My windshield has been the recipient of some of the foulest trash talk imaginable, and I make no apology for it. Growing up on New York’s Long Island, home to the world’s longest parking lot, laughably named the Expressway, I was predisposed to such behavior. I apprenticed in the passenger seat of my mother’s Mustang, watching her middle finger ably signal everyone she felt deserved to see it. Her mastery of the many nuanced intonations of the word “asshole” was equally impressive.
When I got my driver’s permit, all I needed to learn was how to handle a vehicle. I was already well skilled in the fine art of relating to others with whom I shared the road. Not a fan of hand signs, my concentration was in verbal styles of communication, my New York accent only enhancing my delivery techniques.
“I’m driving here, shithead. Stay on your own side of the road… You want to tailgate me? Watch how slowly I can drive… Listen asshole, your turn signal is not optional equipment… Don’t you even think of pulling in front of me (said as I adamantly maintained the required ‘bumper to bumper’ distance in heavy traffic.)
I continued to perfect these skills until I finished my Master’s Degree and began my professional career. Soon after starting my position as a United Methodist pastor, I realized that there was a level of disconnect between my verbal driving techniques and the public’s opinion of behavior behind the wheel for someone with a clergy sticker on the bumper. It was, however, not too difficult to morph my talents to meet expectations. Since I was then able to afford a car with an air conditioner, I merely rolled up the windows so my verbiage could not be heard outside my vehicle. I also then responded to every “F Bomb” floated my way with “Oh yeah? Well, bless YOU.”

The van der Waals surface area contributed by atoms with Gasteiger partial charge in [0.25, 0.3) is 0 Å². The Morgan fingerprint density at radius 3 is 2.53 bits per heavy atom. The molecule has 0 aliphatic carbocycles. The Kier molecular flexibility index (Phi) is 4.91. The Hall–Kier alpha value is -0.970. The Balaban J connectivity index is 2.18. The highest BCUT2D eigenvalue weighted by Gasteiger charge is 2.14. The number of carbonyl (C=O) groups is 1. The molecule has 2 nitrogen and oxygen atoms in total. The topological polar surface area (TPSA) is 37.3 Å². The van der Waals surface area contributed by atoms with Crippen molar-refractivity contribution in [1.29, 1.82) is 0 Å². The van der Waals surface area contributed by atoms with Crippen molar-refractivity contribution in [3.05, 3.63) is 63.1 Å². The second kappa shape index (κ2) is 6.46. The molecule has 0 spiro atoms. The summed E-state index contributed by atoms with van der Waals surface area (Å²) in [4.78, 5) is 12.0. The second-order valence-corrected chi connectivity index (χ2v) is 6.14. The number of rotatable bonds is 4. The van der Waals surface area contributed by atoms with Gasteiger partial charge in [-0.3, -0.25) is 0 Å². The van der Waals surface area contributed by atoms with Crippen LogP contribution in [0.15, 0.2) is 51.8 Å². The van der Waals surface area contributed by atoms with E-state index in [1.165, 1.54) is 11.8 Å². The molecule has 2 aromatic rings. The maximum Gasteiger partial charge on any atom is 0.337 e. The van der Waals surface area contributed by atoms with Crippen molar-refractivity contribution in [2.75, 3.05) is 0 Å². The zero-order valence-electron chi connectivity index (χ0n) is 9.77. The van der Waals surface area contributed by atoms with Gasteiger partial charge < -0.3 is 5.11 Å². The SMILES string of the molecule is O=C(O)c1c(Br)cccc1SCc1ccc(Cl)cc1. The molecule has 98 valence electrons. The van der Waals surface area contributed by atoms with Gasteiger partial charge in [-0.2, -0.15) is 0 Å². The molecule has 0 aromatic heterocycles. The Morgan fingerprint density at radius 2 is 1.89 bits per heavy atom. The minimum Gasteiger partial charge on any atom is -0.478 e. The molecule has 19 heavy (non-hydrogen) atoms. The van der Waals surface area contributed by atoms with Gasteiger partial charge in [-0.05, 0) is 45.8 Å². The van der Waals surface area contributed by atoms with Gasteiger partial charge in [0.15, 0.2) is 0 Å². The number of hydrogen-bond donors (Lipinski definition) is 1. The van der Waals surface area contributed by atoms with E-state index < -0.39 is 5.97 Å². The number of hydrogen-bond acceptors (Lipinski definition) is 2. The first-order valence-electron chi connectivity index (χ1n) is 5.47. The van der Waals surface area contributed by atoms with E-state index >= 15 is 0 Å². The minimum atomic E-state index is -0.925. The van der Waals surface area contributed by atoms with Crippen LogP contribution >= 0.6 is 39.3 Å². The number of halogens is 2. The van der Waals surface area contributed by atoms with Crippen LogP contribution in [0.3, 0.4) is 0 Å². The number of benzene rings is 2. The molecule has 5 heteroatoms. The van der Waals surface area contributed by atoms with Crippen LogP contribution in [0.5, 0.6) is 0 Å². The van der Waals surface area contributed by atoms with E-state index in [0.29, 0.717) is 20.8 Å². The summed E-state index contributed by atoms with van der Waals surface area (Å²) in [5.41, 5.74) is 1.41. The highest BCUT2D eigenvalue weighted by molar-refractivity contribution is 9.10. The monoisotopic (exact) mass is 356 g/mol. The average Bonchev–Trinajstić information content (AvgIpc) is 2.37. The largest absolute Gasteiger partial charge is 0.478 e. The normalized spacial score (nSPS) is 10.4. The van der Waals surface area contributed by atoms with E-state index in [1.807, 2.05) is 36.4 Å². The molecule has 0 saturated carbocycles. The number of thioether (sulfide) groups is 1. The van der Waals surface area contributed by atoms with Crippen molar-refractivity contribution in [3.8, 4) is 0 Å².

This worked well until I joined the Navy as a chaplain. Being in the military, I could keep my New York driver’s license, as long as I still used the number of expletives required each month of all New York drivers. But that also meant that since most of the people with whom I shared the roads on base knew I was a chaplain, I had to actually become a bit more gracious. Still, it was not a problem as I was able to fulfill my state mandated quota of vulgar commentary by taking long drives away from the base while on liberty.
Then I was sent to Iraq for the invasion in 2003. Although I never drove a vehicle there, I soon learned that the irritation level attainable in traffic was not limited to being in a car. A combat arena is able to bring out the asshole in many a frightened, tired and frustrated person just like what happens during an evening commute, only more so. And unlike a commute, which ends in an hour, that ever-vigilant environment goes on for months without pause, keeping stress hormones raging until they become a person’s new normal. I had no idea the profound affect it all had had on me until I returned home, got back in my car and tried to drive as if nothing had changed.